To regulate bayside development, the DEP has for many years implemented laws including the Coastal Area Facility Review Act that is designed in part to protect beaches and marshes, Hajna said.

Last weekend’s bayside flooding was the result of a familiar pattern that was exacerbated by a full moon and the strong winds of Jonas, Hajna said. “With no place to go, the bays fill up like a bathtub and overflow.”

Increasingly vulnerability

Tim Dillingham, executive director of the American Littoral Society, which works to protect coastal areas, said the weekend’s flooding was the latest indication of the vulnerability of the Shore to sea-level rise and climate change.

He said the event highlights the need to bolster resiliency by rebuilding natural barriers like salt marshes.

“By destroying those salt marshes, by building on top of them, we have created these vulnerabilities,” he said.

Dillingham acknowledged that salt marshes are themselves vulnerable to sea-level rise, and so must be maintained over time to raise their level to a point where they can absorb storm surges in places like Stone Harbor.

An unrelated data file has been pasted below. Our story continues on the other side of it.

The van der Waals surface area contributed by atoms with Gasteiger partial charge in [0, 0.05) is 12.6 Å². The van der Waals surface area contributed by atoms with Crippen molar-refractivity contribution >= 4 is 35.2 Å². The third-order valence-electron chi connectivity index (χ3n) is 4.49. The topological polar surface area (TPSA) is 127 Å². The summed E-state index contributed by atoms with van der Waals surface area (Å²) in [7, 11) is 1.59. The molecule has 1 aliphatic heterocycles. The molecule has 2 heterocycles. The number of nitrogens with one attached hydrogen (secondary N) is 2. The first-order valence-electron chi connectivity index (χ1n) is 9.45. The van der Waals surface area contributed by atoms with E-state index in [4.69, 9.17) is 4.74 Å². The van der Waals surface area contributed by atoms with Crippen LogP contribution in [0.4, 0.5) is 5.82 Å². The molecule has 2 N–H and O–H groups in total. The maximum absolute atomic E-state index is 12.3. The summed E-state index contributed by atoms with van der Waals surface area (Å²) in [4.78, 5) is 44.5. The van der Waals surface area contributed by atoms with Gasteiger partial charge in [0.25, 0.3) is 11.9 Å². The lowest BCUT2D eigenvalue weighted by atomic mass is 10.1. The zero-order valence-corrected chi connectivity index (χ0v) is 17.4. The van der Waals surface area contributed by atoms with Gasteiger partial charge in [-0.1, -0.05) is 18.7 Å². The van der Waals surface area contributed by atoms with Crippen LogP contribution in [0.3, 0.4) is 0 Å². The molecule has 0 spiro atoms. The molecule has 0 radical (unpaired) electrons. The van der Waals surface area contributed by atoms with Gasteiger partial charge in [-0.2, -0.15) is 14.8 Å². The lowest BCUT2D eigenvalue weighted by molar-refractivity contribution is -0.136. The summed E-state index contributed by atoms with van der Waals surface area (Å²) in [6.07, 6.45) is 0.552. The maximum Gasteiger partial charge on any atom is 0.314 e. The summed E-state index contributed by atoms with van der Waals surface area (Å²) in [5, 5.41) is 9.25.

Such “soft” natural features are themselves more resilient than “hard” defenses such as bulkheads, some of which were destroyed in Sandy, Dillingham said.

“There’s growing evidence that soft shorelines can absorb the impact of a storm better and obviously don’t need to be rebuilt,” he said.

But there is “no silver bullet,” he said. “We are committed to long-term management of the shoreline because we’ve altered it so much and we’ve put ourselves into vulnerable places.”

He called on the state to conduct a vulnerability assessment of the specific locations that are affected by back-bay flooding.

Meanwhile, some residents of Stone Harbor and Ocean City said they understand that living on a barrier island comes with inherent risks, even if they are increasing with rising seas and bigger storms.

Jesse Gery, a Stone Harbor contractor who maintains about 800 properties there and in Avalon, said that damage to properties from the weekend’s storm was less severe in Avalon than it was in Stone Harbor, where the effects were similar to those of Sandy.

The island’s vulnerability can be mitigated to some extent by elevating houses, he said, but some of the risk is inherent, based on the simple nature of the environment.

“It’s just part of living on an island,” he said. “You dig down 12 inches and you’re going to hit water. You have to deal with it.”